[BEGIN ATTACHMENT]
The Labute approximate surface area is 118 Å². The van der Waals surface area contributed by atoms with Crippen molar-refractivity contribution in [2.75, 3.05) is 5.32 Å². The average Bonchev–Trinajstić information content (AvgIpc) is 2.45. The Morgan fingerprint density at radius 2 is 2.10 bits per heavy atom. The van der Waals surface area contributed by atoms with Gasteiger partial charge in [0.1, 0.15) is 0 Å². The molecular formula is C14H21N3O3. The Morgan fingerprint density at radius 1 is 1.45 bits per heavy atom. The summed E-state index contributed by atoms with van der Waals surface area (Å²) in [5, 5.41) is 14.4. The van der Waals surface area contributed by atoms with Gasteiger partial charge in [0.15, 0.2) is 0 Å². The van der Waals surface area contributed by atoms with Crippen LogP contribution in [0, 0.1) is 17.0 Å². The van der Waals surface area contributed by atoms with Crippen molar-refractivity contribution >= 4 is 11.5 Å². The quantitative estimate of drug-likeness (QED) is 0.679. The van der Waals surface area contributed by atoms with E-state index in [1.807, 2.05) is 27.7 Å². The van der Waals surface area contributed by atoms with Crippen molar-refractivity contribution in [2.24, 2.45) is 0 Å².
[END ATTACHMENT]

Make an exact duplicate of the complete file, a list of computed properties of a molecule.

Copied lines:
The Labute approximate surface area is 118 Å². The van der Waals surface area contributed by atoms with Crippen molar-refractivity contribution in [2.75, 3.05) is 5.32 Å². The average Bonchev–Trinajstić information content (AvgIpc) is 2.45. The Morgan fingerprint density at radius 2 is 2.10 bits per heavy atom. The van der Waals surface area contributed by atoms with Gasteiger partial charge in [0.1, 0.15) is 0 Å². The molecular formula is C14H21N3O3. The Morgan fingerprint density at radius 1 is 1.45 bits per heavy atom. The summed E-state index contributed by atoms with van der Waals surface area (Å²) in [5, 5.41) is 14.4. The van der Waals surface area contributed by atoms with Gasteiger partial charge in [0.15, 0.2) is 0 Å². The van der Waals surface area contributed by atoms with Crippen LogP contribution in [0, 0.1) is 17.0 Å². The van der Waals surface area contributed by atoms with Crippen molar-refractivity contribution >= 4 is 11.5 Å². The quantitative estimate of drug-likeness (QED) is 0.679. The van der Waals surface area contributed by atoms with E-state index in [1.807, 2.05) is 27.7 Å². The van der Waals surface area contributed by atoms with Crippen molar-refractivity contribution in [2.24, 2.45) is 0 Å².